Oswego professor’s book promotes self-help

For Maggie Lamond Simone, a journalism professor at Oswego State, Obsessive Compulsive Disorder and addiction have been lifelong struggles. By publishing her book, “Body Punishment: OCD, Addiction, and Finding the Courage to Heal,” Simone hopes to offer advice for those who may be fighting some of the same battles.

Simone recalls experiencing numerous obsessive behaviors since her childhood and struggling with them throughout her life. In her book, she discusses the shame and isolation she felt growing up for having such behaviors. Before knowing the cause of her tendencies, Simone writes, “All I knew was this: I was a freak, and I was alone.”

At the age of 52, which Simone considers “embarrassingly late,” the causes of her behaviors were finally uncovered. OCD encompasses a variety of behaviors, including, but not limited to, Simone’s compulsions. Two of her personal behaviors include trichotillomania, the tendency to pull out one’s hair, and excoriation, the tendency to pick at one’s skin. These are the two that plagued her for 50 years as she continued to believe she was the only one who dealt with such compulsions.

Along with her various awards and achievements in writing, Simone has also earned her black belt in karate. Each chapter in her book is attributed to a belt level, beginning with white and ending at black. The progression of the belts symbolizes the progression of her stories and memories from early childhood confusion to adulthood understanding.

She often gets asked why she wanted to write “Body Punishment” because it exposes the secrets she’s kept to herself since childhood. She said she hopes to provide support for others who may suffer from some of the same compulsions.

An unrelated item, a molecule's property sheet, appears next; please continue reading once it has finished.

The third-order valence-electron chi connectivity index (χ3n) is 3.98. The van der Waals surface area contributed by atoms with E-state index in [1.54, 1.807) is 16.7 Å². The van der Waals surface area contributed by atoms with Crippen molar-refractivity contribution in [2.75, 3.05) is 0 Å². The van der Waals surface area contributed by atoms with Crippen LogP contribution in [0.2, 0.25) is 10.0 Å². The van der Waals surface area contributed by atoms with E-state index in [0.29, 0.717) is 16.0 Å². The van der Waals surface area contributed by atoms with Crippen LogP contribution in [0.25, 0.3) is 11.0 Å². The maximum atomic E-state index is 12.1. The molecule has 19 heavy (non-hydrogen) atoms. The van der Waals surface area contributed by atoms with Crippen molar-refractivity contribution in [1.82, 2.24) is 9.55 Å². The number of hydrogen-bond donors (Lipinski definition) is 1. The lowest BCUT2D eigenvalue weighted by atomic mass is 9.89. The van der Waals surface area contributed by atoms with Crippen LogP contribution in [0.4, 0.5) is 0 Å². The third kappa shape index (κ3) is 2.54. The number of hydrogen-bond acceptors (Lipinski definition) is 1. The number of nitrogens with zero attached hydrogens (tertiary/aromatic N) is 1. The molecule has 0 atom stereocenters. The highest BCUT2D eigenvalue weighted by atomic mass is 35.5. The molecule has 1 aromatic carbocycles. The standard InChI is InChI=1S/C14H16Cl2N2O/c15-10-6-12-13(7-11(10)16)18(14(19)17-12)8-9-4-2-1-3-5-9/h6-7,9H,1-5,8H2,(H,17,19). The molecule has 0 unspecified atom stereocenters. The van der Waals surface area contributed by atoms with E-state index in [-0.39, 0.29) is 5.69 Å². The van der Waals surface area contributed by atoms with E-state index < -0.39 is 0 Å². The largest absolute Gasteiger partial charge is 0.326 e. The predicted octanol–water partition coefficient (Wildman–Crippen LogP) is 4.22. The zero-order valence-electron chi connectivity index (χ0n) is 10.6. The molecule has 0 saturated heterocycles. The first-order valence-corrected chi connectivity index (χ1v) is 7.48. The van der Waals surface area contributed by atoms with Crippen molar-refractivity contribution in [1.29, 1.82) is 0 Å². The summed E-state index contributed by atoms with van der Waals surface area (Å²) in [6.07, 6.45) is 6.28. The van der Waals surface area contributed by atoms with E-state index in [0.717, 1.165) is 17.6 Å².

“I want to empower them on their journey through life – from the innocence of white belt to the enlightenment of black – to fight back,” Simone said.

She said knowledge and talking about one’s symptoms provides validation. These are significant steps toward helping one’s self. Her best advice is just to talk to someone, and once it’s said aloud, the stigma of isolation and shame goes away.
“You own what happens to you,” Simone said. “So share your stories.”

Simone’s stories have already started to positively impact the lives of others. Emily Dickinson, a current student at Oswego State, gives her professor credit for inspiring her to stay positive.

“Professor Simone is a great teacher who really engages her students in what she’s teaching,” Dickinson says, “but hearing her talk about her experiences really helped me connect to her and see her as more than my journalism professor. Struggling with mental illness myself, it made me see that you can overcome it and be something great.”

With her knowledge of her compulsions, Simone said they cause her less stress, although they’re still constant. She said she knows the OCD is a part of her now, “and that’s a really cool thing after all this time.”

“Body Punishment” was released in April 2015, and is available on Amazon.

Rating: 4.5 out of 5

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